Try not to have someone be an "only child" unless it's paramount to their character. Of course, then they can say that they "felt like an only child" in introducing their estranged sibling.

Divorced parents are good because that increases storylines and people (step parents, step siblings, different relationships) when that 6th or 8th season comes around!

Anonymous said...

Early Ted Danson: The Onion Field
awfully good

Brian Phillips said...

FRIDAY QUESTION: Not a lot has been written about the "Cheers" spinoff, "The Tortellis". I noticed you and David Isaacs contributed a script. What was it like working on "The Tortellis"?

Boomska316 said...

It's always shocking to see what someone like Ted Danson looks like today when you've been re-watching old shows and you forget how long ago it was. It shouldn't be that way, but it is.

Scott Ol said...

I saw Ted Danson in a Laverne and Shirley episode the other day. He was good in that, too.

Stephen Robinson said...

I believe well-defined characters are better than vague ones in the hopes of eventually introducing Lilith's con-artist brother. Remember when Rachel on FRIENDS kept having sisters who were movie stars? A character who is an only child is very different than one who was a middle child or a youngest child.

Sam Malone having an older, more accomplished brother made so much sense with his character you'd think it was always planned. I loved how it was handled. Frasier came across early on as someone who didn't have brothers growing up (or even friends) but I think Niles was a match that worked (I think if his brother had been like Martin, it woud have seemed too sitcomy).

Jake said...

RIP Jack Riley:
http://deadline.com/2016/08/jack-riley-dead-bob-newhart-show-rugrats-mel-brooks-movies-1201806165/

Johnny Walker said...

Not tempted to hear Sorkin himself describe his process? :) How do you feel about taking the time to write a character's bio before starting writing? I've heard some people swear by it, but others (including Sorkin) consider it a waste of time. I think I fall in the latter camp now. Provided I know what makes the character tick, I don't need to know what school they went (if the character is well defined enough, you should be able to infer it afterwards - in fact things like that should start to become obvious). What do you think, Ken?

Arthur Mee said...

Rachel's sisters were established in dialogue long before they showed up. Plus, they were funny. So no problem with that for me.

Cheers had a few relatives in reserve that never actually showed up: Rebecca had brothers (her sister did show up once); Woody had a brother and parents that remained offscreen; Lilith's mother was mentioned but never seen; and, in what I think was a big loss, Sam's seldom-referenced parents never showed up. It's clear that Sam had a rocky relationship with them, especially his dad ... I thought there could be real fireworks there with the right actor.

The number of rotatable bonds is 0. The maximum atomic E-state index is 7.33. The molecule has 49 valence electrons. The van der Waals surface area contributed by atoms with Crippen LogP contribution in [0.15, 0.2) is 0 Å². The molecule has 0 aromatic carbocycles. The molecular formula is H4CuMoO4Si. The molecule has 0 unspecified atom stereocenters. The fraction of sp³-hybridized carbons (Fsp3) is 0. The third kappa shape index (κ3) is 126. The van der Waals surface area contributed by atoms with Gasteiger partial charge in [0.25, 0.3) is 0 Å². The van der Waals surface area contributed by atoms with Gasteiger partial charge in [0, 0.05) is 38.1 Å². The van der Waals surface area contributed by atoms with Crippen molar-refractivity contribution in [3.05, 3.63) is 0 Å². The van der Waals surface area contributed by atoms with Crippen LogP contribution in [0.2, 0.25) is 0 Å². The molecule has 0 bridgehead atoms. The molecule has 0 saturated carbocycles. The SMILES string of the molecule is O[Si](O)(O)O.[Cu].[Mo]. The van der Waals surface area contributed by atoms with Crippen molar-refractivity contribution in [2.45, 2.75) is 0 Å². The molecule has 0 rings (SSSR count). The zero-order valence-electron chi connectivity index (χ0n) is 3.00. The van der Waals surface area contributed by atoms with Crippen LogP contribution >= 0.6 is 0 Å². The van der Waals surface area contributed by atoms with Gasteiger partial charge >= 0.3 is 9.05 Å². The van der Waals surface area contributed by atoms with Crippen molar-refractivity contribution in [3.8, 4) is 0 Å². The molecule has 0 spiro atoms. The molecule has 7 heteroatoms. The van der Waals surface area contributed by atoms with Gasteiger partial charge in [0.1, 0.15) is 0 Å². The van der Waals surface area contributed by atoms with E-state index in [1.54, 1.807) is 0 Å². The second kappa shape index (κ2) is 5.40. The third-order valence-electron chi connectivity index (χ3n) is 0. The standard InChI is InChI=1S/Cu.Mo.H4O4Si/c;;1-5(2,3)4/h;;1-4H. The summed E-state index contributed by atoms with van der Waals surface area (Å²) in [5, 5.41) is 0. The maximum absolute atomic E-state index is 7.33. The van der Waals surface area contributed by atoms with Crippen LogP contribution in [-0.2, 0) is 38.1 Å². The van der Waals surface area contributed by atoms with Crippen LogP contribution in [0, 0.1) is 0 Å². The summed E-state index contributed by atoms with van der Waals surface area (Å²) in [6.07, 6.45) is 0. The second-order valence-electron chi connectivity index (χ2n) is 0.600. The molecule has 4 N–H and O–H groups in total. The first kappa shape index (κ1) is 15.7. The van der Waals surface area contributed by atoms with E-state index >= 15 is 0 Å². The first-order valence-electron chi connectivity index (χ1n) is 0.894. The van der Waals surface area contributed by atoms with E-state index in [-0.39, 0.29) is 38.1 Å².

I also thought it was a shame Coach's daughter only showed up once. Would have loved, loved, loved a follow-up episode with her five or six years down the line. Why did that never happen -- actor availability? No good storylines were pitched? Too obscure a character to bring back?

Carson said...

Great post and great desription about what the Up-Fronts are.

Got a giggle out of your list of writers you give the benefit of the doubt to ONLY because of: Graham Yost, Tina Fey which somehow had me picture Tina Yothers.

Jerod Butt said...

As I was watching WINGS, I noticed something odd during some episodes. The opening theme is truncated, so it makes sense that Bruce Miller is credited as the composer, but Franz Schubert is credited with the theme during the tag, but at no time during these episodes is the actual theme played. Why credit Schubert?

John Jackson Miller said...

Thanks for the response, Ken!

I think when it comes to introducing relatives, the real challenge is that the later in the run it is, more explanation is required. Five years feels late for finally hearing about Martin's Seattle-resident brother, but the family feud in the plot is significant enough to provide the explanation. I also think it's probably different for series regulars versus guest-stars: it was easier to accept the introduction of an unmentioned half-brother for Lilith many years on than it was in the case of, say, Spock.


(And Arthur, Lilith's mother did appear as the focus of an entire Cheers episode, "Smotherly Love.")

Johnny Walker said...

I had the same thought about Coach's daughter, but I think the death of Coach probably killed any storyline.

And more: Sam's ex-wife only ever appeared once, as did his brother. After that they never existed again.

Re: Shubert. Pretty sure they still use his music for the closing credits.

Re: Ted Danson. I was going to add another thing he was great in, but I think it might just be easier if we listed anything he didn't smash.

CRL said...

Franz Schubert must have a really good agent.

Anonymous said...

That pic of Ted looks like a villain suitable for Criminal Minds.

Christopher Finke said...

Your blog is my favorite thing to read. Thanks for writing so regularly.

Friday Question: If an actor portrays a famous character of theirs in a commercial, but the character isn't called by name, do they (or the folks making the commercial) have to get approval to do that? For example, if John Ratzenberger were to play a know-it-all mailman in an ad for adult diapers, would you/Cheers/NBC have legal standing to object to that?

Tony Loftis said...

Based on you love of four major players in the FX show Justified, I'd say you were a big fan, especially of season two.

Does your fondness for Margo Martindale extend to her work in the Americans? Actually, I am curious to hear your take on that show.

Albert Giesbrecht said...

Ted Danson appeared on my radar as one to watch (cliche intended) in an episode of Taxi, where he played a gay hairdresser that Elaine went to. Mr. Danson was, in fact, so good in the role, I was convinced that he was gay in real life. So, it was a shock to see him in Cheers as the womanizer Sam Malone.

Mel Agar said...

You've probably answered this before, but what is the difference between "story by" and "teleplay by"?